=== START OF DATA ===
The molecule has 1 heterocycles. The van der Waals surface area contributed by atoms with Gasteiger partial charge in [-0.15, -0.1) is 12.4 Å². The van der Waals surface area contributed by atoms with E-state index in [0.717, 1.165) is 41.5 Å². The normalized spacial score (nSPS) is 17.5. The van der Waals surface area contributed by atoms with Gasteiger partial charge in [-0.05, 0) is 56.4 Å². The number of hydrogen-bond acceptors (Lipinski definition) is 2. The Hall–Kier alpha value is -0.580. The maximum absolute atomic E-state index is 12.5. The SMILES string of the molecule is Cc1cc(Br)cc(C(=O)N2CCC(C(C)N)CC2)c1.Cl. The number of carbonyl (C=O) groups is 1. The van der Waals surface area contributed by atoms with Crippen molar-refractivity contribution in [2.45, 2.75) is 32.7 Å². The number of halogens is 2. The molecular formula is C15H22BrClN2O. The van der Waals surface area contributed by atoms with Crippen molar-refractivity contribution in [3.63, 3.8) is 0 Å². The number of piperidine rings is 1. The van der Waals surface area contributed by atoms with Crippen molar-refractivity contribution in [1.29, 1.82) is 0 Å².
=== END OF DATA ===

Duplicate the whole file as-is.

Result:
The molecule has 1 heterocycles. The van der Waals surface area contributed by atoms with Gasteiger partial charge in [-0.15, -0.1) is 12.4 Å². The van der Waals surface area contributed by atoms with E-state index in [0.717, 1.165) is 41.5 Å². The normalized spacial score (nSPS) is 17.5. The van der Waals surface area contributed by atoms with Gasteiger partial charge in [-0.05, 0) is 56.4 Å². The number of hydrogen-bond acceptors (Lipinski definition) is 2. The Hall–Kier alpha value is -0.580. The maximum absolute atomic E-state index is 12.5. The SMILES string of the molecule is Cc1cc(Br)cc(C(=O)N2CCC(C(C)N)CC2)c1.Cl. The number of carbonyl (C=O) groups is 1. The van der Waals surface area contributed by atoms with Crippen molar-refractivity contribution in [2.45, 2.75) is 32.7 Å². The number of halogens is 2. The molecular formula is C15H22BrClN2O. The van der Waals surface area contributed by atoms with Crippen molar-refractivity contribution in [3.63, 3.8) is 0 Å². The number of piperidine rings is 1. The van der Waals surface area contributed by atoms with Crippen molar-refractivity contribution in [1.29, 1.82) is 0 Å².